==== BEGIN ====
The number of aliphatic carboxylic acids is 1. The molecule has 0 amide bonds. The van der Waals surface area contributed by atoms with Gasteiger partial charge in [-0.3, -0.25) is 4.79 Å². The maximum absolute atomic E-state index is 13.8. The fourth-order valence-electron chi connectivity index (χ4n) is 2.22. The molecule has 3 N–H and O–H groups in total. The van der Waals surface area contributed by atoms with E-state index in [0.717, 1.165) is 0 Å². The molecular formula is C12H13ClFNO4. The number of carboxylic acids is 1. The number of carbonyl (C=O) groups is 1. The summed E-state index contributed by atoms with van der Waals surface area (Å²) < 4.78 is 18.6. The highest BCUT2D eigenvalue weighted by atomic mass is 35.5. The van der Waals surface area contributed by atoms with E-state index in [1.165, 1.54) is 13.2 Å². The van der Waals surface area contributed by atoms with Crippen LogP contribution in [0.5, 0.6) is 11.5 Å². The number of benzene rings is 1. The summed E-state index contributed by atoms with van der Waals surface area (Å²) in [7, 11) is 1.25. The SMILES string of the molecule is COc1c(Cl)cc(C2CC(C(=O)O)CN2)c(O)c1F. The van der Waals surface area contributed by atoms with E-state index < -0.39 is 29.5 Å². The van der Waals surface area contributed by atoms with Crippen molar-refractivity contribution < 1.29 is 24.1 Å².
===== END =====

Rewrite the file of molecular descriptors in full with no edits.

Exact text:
The number of aliphatic carboxylic acids is 1. The molecule has 0 amide bonds. The van der Waals surface area contributed by atoms with Gasteiger partial charge in [-0.3, -0.25) is 4.79 Å². The maximum absolute atomic E-state index is 13.8. The fourth-order valence-electron chi connectivity index (χ4n) is 2.22. The molecule has 3 N–H and O–H groups in total. The van der Waals surface area contributed by atoms with E-state index in [0.717, 1.165) is 0 Å². The molecular formula is C12H13ClFNO4. The number of carboxylic acids is 1. The number of carbonyl (C=O) groups is 1. The summed E-state index contributed by atoms with van der Waals surface area (Å²) < 4.78 is 18.6. The highest BCUT2D eigenvalue weighted by atomic mass is 35.5. The van der Waals surface area contributed by atoms with E-state index in [1.165, 1.54) is 13.2 Å². The van der Waals surface area contributed by atoms with Crippen LogP contribution in [0.5, 0.6) is 11.5 Å². The number of benzene rings is 1. The summed E-state index contributed by atoms with van der Waals surface area (Å²) in [7, 11) is 1.25. The SMILES string of the molecule is COc1c(Cl)cc(C2CC(C(=O)O)CN2)c(O)c1F. The van der Waals surface area contributed by atoms with E-state index < -0.39 is 29.5 Å². The van der Waals surface area contributed by atoms with Crippen molar-refractivity contribution < 1.29 is 24.1 Å².